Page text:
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March 13, 2014



I couldn't give you the date if my life depended on it, but once the internet came into commercial existence, I was an early AOL user. There were no yahoo groups, and certainly no FB, then, but AOL had wonderful communities devoted to different interests. I absolutely loved the mystery community. So many of us who started out together as aspiring authors became published around the same time, and because of that online community, we were able to celebrate that together. Today we take it for granted, but being able to make friends with people far away was a great advancement. Marcia, how fortunate you were to enter on the ground floor! Thanks for sharing this.

Marcia Talley

Kris, I remember when I first heard of AOL. They were located in N Virginia, and were trying to attract backers. Warnings were all over the (early) internet, don't do it, it's a scam. If I had only ignored those warnings!!!

Mysti Berry

We had Unix accounts at UC Santa Cruz in the mid-80s. I thought I was on the internet (usenet) but may be mistaken....

Mario in DC

Although I did access Usenet once or twice in grad school on my Unix account, I first dove into the 'net a few years later with the Unix account at my work in the library of a think tank in Washington, DC. E-mail (Bitnet! And the then brand-new Dorothy-L, when it seemed mostly other librarians and a handful of students.) I vividly remember Archie and Gopher, and the excitement of downloading graphics -- sight unseen! -- from the Library of Congress. Then came Mosaic, with all the excitement that caused, and Netscape, and Mozilla. The Internet belonged to .edu and .gov -- and then came the flood when AOL opened the gates of their private little pool ... Hard to believe how long ago all that was.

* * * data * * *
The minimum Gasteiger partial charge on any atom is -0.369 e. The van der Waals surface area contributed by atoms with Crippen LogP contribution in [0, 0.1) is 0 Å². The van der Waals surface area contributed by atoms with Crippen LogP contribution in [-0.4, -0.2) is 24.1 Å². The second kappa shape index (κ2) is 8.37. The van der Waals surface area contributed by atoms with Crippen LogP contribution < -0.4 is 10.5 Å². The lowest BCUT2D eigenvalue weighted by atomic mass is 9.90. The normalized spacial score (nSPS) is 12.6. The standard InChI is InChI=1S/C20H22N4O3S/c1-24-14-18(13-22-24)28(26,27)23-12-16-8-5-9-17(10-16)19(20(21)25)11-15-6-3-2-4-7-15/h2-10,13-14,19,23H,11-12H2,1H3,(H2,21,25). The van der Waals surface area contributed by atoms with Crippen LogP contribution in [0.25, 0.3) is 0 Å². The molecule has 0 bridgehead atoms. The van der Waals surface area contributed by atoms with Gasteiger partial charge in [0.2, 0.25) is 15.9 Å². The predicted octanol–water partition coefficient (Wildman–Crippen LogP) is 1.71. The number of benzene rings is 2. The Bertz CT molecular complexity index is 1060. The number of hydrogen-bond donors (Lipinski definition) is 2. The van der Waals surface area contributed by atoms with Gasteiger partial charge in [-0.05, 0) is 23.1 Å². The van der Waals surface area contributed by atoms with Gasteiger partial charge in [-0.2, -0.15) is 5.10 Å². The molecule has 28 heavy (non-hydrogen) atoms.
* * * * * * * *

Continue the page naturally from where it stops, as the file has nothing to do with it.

Marcia Talley

I'm beginning to see a pattern here. All that "fooling around" on government time. LOL.

Karen in Ohio

Oh, Marcia, a fellow Flintstones-era Internet fan! I was an early adapter, trying not especially successfully in those halcyon days to figure out how to connect with other people, and to do research, while typing in one line at a time. Then waiting, and waiting, and waiting while the 1400-baud dialup modem worked, and for someone, anyone in the ether to respond.

Then CompuServe and Prodigy started giving everyone diskettes to sign up for their services. No graphics, just text, and it was fairly cheap, as long as you didn't go over your time allotments. Microsoft was next, and AOL. I never thought much of Microsoft's site/message boards, but I still have dear, dear friends I made via the crafts and sewing message boards on CompuServe, Prodigy, AOL and Usenet. I've met two of my overseas friends, one in England and one in France, in person.

About 75% of my first book (published in 1994)included research that came from the connections I made on Prodigy.

Karen in Ohio

And... in about 1995 online services like AOL, who expected their biggest customers to be geeky male types, were shocked to find out that one of the leading segments of their customer base were middle-aged women, largely for the hobby connections.

I could have told them why. Women of that age already knew how to type, for the most part. Most men back then were never expected to learn to type, so they didn't unless they were planning to major in journalism or English.

Marcia Talley

Karen, you are so right about women and typing! I signed up for typing in high school and I have to say it was the most valuable class I ever took. Nowadays, high schools are teaching "keyboarding" to everyone.

Hank Phillippi Ryan

Agree about typing! I am still terrible at it--but how can we live without it?

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